We had a good family Christmas yesterday.
Archive for Family
We had a good family Christmas yesterday.
This past Sunday, one of Lisa’s elderly parents had a serious medical emergency. Not life-threatening as it turns out, but absolutely life-changing in the way of difficult eldering. Other relatives stepped forward to respond with immediate help, but Lisa needs to fly to Maryland next week to help with the necessary but difficult lifestyle transitions currently underway.
Lisa is now juggling my life-ending terminal illness and the life-changing illness of one of her parents. I cannot leave her alone with this.
Therefore I am flying with her to Maryland next week. She needs my support. We are both flying back to Portland on November 7th for my bimonthly CT scan on November 8th, followed by my oncology appointment on November 11th, then returning to Maryland on November 12th to further assist her parents. As Orycon falls on that weekend, I will still be in attendance there.
So with great reluctance, we cancelled our trip to Europe. We also severely truncated a post-trip engagement with my agent, and cancelled the visit of another friend who was due after Orycon, both of these to great regret.
The financial aspects of this situation have turned into a severe mess.
My $319.00 Eurostar ticket is non-refundable, and there is no compassionate exemption for medical emergencies. @Eurostar has offered an exchange for a future train fare, but as I am dying of cancer, the likelihood of me making it back to Europe to make use of such a ticket is virtually nil.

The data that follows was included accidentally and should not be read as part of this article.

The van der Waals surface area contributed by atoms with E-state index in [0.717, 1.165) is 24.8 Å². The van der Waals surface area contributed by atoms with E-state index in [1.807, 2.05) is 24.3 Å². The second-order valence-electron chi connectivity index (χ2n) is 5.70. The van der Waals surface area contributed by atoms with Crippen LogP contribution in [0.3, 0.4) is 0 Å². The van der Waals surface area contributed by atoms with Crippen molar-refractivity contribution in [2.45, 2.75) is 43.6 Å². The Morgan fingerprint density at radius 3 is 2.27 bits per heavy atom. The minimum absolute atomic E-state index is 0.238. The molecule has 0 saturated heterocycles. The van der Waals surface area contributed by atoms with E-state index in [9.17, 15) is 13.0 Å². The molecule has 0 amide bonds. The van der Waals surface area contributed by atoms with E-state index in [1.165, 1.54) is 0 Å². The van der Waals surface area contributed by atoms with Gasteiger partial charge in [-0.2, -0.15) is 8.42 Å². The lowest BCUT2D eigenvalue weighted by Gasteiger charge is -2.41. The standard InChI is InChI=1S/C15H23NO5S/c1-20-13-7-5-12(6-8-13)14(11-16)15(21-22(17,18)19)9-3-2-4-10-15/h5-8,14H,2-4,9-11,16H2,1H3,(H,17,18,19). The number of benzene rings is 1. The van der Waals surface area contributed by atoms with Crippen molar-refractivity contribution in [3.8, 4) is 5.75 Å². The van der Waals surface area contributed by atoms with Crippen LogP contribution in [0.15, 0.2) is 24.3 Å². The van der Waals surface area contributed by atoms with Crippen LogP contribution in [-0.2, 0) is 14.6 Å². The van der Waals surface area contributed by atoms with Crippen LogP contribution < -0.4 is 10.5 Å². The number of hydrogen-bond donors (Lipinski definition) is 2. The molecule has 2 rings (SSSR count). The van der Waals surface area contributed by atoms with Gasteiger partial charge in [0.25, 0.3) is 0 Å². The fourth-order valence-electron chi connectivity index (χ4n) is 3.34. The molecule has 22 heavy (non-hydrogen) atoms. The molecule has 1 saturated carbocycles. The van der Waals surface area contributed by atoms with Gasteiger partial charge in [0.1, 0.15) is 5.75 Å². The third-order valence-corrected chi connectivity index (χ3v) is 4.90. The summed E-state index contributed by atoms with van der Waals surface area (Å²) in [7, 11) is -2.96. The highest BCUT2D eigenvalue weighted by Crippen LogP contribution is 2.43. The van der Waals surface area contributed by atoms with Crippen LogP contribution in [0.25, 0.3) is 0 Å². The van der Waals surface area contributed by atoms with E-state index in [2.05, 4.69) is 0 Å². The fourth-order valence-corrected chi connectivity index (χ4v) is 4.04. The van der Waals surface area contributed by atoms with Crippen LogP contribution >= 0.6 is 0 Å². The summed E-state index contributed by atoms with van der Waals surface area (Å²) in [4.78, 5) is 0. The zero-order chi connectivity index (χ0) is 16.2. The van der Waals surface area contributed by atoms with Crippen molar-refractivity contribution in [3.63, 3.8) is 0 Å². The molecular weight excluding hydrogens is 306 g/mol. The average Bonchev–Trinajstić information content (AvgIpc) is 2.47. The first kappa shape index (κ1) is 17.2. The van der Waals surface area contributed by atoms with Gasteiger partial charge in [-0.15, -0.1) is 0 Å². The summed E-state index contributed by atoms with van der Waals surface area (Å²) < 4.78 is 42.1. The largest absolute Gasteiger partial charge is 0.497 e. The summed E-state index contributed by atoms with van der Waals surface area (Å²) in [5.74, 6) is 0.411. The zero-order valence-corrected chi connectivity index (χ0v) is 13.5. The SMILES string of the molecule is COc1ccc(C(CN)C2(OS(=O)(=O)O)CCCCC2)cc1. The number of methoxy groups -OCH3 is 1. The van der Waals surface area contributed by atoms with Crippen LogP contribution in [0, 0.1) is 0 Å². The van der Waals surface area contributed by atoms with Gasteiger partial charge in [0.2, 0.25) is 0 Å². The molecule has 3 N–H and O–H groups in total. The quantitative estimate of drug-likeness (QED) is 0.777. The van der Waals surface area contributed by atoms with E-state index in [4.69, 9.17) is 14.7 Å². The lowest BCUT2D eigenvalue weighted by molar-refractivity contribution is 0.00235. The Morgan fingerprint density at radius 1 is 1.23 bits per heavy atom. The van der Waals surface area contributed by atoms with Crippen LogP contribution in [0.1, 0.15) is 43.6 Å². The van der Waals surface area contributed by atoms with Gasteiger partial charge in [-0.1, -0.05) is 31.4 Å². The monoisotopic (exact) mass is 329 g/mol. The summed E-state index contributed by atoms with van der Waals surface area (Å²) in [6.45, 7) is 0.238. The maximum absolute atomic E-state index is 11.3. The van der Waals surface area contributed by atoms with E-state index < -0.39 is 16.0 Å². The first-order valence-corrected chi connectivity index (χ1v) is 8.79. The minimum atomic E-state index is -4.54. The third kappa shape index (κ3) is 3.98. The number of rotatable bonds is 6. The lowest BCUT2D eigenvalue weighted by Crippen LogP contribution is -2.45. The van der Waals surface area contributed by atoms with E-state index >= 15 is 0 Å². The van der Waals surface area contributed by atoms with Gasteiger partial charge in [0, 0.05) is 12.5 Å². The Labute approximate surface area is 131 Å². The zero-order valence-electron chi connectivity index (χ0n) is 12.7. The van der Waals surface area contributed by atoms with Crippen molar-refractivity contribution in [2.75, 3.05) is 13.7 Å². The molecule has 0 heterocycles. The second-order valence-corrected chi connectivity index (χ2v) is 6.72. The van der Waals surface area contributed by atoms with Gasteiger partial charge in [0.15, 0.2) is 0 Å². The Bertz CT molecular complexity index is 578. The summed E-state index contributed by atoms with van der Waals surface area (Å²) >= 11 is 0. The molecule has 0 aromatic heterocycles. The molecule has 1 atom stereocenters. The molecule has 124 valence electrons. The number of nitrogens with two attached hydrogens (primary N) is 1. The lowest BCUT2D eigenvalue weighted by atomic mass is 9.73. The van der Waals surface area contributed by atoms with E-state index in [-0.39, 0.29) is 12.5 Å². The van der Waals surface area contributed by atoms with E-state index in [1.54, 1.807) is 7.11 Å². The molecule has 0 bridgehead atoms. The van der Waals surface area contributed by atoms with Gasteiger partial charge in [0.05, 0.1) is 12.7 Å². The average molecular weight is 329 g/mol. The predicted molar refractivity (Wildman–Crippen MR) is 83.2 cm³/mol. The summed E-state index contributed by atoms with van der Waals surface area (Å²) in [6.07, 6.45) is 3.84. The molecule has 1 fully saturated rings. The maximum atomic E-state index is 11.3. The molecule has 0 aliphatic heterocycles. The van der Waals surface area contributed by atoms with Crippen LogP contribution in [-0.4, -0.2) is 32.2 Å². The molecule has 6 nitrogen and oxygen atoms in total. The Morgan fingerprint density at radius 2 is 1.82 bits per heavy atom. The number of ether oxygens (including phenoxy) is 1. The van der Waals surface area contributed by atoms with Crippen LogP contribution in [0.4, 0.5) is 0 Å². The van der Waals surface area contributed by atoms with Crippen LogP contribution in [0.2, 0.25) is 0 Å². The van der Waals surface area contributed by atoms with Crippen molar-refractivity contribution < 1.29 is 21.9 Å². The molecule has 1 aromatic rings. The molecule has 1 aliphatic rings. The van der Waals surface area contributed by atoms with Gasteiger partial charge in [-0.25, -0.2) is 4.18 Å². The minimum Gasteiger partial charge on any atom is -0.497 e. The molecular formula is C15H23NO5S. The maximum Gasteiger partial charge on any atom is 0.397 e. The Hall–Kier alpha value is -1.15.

So there’s $300. I can afford it, but it’s irksome and unpleasant.
I have also sought a compassionate medical emergency refund from United Airlines which states on their Web site that they provide such consideration. Their response turning my request down flatly did not even acknowledge the nature of my situation, simply stating that my tickets were nonrefundable, but that I did retain an airfare credit.
I have since appealed this issue, and @UnitedAirlines is working to help me resolve this. It remains to be seen if there will be a refund.
This situation frustrates me immensely. At this extremely difficult time in my life, I am left with yet another large, unnecessary and expensive problem that I have to spend precious time and mental energy dealing with.
Dr. Lloyd Euel Lake, Sr., was my paternal grandfather. He was a strange, complex man, who by turns in his life was a dentist, a Lieutenant Colonel in the U.S. Army, a land developer, an emergency responder, a retail store owner, an armed strike breaker, and an ordained minister in the Disciples of Christ. And those are just the careers I know about at this remove. He fell seriously ill around 1973, when I was nine, and died in 1977, when I was eleven. My family says he regarded me, his first grandchild, with a fierce joy unsurpassed. I once described him as holding me with a fierce, iron love one degree removed from cruelty.
These pictures turned up yesterday in an email exchange between myself, my sister and my dad. They tell you a lot about the role of nature versus nurture in forming who I have become in this life.
Photos © unknown, ca. 1969. Scanned and curated by M. Lake.
That’s a photo of my Dad in Outer Mongolia, in 1992, when I and a group of friends and family went to see my parents there. (He was the U.S. ambassador to that country at the time.) Dad was 49 when we visited then. I just turned 49 this past Thursday.
Sometimes when I look at
It is the job of parents to go before their children. We break a trail for them through time, setting a path so they have something to rebel against, and if we’re lucky, eventually a guide to follow.
The cycle of the generations proves to me that time isn’t linear, it’s cyclical, at least according to the secret calendars of the soul.
Photos © 1992, 2013, Joseph E. Lake, Jr. and T. Rotundo.
This work by Joseph E. Lake, Jr. and T. Rotundo is licensed under a Creative Commons Attribution-Noncommercial-Share Alike 3.0 United States License.